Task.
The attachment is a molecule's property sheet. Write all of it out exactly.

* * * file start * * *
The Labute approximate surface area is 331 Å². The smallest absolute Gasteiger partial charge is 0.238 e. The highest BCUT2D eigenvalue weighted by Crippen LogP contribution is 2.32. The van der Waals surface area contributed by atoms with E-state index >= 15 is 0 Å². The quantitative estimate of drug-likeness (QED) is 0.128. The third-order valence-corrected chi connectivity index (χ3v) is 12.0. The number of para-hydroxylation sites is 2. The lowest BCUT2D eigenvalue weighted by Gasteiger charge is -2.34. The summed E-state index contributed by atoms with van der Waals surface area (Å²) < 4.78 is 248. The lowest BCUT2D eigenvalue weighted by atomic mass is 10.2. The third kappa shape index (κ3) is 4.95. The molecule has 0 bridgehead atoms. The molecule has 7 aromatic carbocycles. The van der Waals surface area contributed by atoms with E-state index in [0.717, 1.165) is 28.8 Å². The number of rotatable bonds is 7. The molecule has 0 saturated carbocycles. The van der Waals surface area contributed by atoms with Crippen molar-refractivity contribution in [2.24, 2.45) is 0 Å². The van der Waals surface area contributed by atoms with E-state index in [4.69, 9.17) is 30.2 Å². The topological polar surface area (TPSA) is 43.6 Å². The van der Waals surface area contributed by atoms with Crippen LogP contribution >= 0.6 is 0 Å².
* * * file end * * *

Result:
The Labute approximate surface area is 331 Å². The smallest absolute Gasteiger partial charge is 0.238 e. The highest BCUT2D eigenvalue weighted by Crippen LogP contribution is 2.32. The van der Waals surface area contributed by atoms with E-state index >= 15 is 0 Å². The quantitative estimate of drug-likeness (QED) is 0.128. The third-order valence-corrected chi connectivity index (χ3v) is 12.0. The number of para-hydroxylation sites is 2. The lowest BCUT2D eigenvalue weighted by Gasteiger charge is -2.34. The summed E-state index contributed by atoms with van der Waals surface area (Å²) < 4.78 is 248. The lowest BCUT2D eigenvalue weighted by atomic mass is 10.2. The third kappa shape index (κ3) is 4.95. The molecule has 0 bridgehead atoms. The molecule has 7 aromatic carbocycles. The van der Waals surface area contributed by atoms with E-state index in [0.717, 1.165) is 28.8 Å². The number of rotatable bonds is 7. The molecule has 0 saturated carbocycles. The van der Waals surface area contributed by atoms with Crippen molar-refractivity contribution in [2.24, 2.45) is 0 Å². The van der Waals surface area contributed by atoms with E-state index in [4.69, 9.17) is 30.2 Å². The topological polar surface area (TPSA) is 43.6 Å². The van der Waals surface area contributed by atoms with Crippen LogP contribution >= 0.6 is 0 Å².